Del Mar … we have a problem … or two. Mansionization is increasing its profile in Del Mar – with massive steel structures rising in some of our neighborhoods. At the same time people are disappearing from the City’s houses --- two trends that don’t bode well for those of us who remain. Over the past 20 years the City of Del Mar has lost almost 20% of our residents – even though the housing stock has remained constant, with some of the newest homes supersizing. These disturbing trends are the paradoxical consequence of our increasing property values and an evolving trend in real estate activity. In fact, more and more of these houses are becoming second or third homes for an elite group of mostly out-of-state buyers who can spend the money but not much time in our community.
Mansionization, alone, can change the very nature of our neighborhoods, from an eco-friendly, human-scale environment into a series of walled-off private enclaves with little connection to their surrounding community. The trend toward large trophy homes in the City leads to disputes and acrimony over both private and community resources, such as scenic views, disruption of neighborhood character, and perception of open space. Ironically, in many cases, the larger the home, the lower the occupancy.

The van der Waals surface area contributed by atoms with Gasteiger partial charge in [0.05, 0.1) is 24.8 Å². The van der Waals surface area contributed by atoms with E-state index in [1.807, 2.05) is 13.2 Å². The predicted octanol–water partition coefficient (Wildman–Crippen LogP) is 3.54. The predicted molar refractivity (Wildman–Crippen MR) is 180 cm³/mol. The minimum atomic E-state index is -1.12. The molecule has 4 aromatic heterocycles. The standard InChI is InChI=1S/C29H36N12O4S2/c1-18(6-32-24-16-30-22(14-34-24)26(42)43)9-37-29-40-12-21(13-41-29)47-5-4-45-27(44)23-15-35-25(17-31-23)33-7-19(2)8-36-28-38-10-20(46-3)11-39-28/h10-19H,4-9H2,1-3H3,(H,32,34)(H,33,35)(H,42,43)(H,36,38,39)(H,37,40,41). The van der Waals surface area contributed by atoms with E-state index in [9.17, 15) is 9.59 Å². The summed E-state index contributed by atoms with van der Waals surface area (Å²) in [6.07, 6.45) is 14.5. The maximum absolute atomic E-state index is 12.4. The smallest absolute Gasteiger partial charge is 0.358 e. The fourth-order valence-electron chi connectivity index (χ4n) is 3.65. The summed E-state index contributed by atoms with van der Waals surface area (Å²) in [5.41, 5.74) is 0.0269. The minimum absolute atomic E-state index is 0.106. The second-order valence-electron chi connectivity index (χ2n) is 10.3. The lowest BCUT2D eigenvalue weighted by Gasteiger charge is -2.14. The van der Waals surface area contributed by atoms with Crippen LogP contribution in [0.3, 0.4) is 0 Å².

Unoccupied homes and absent homeowners can be a burden on all of us. Not only are absent owners unlikely to contribute meaningfully to our community and its vibrancy, but empty houses create significant cracks in neighborhood cohesion that can affect appearance, safety and piece of mind. Some of these mostly vacant properties are not well kept up. Untended yards and other signs of resident absence can blight a neighborhood and attract pranksters, burglars, and uninvited partiers. Moreover, local property issues, whether they concern new development, vegetation growth, fire safety, street repairs, or other matters of import to a neighborhood are more difficult to deal with when there is no one available to contact. A healthy community is one where neighbors know each other and can communicate easily.
The first steps in addressing a problem are to recognize that one exists, evaluate its scope, and then explore ways to halt its causes or if that is not feasible, at least minimize and mitigate its impacts. We think that the Del Mar City Council should begin to assess the effects the increasing trends toward mansionization and marginally occupied second homes in our community and examine how other communities may be dealing with them. We suggest that the city consider a moratorium on residential projects larger than a specified size, at least in the R2 zone, until permanent changes in our design review ordinances can codify a policy that restricts unacceptable supersizing. With regard to unoccupied second homes, it may not be possible to reverse the trend, but we should develop ways to mitigate its consequences. We feel that it is time to establish an ad hoc committee to look into possible remedies. It is better to face these issues now than to wait until we experience even greater negative impacts on Del Mar’s fundamental character.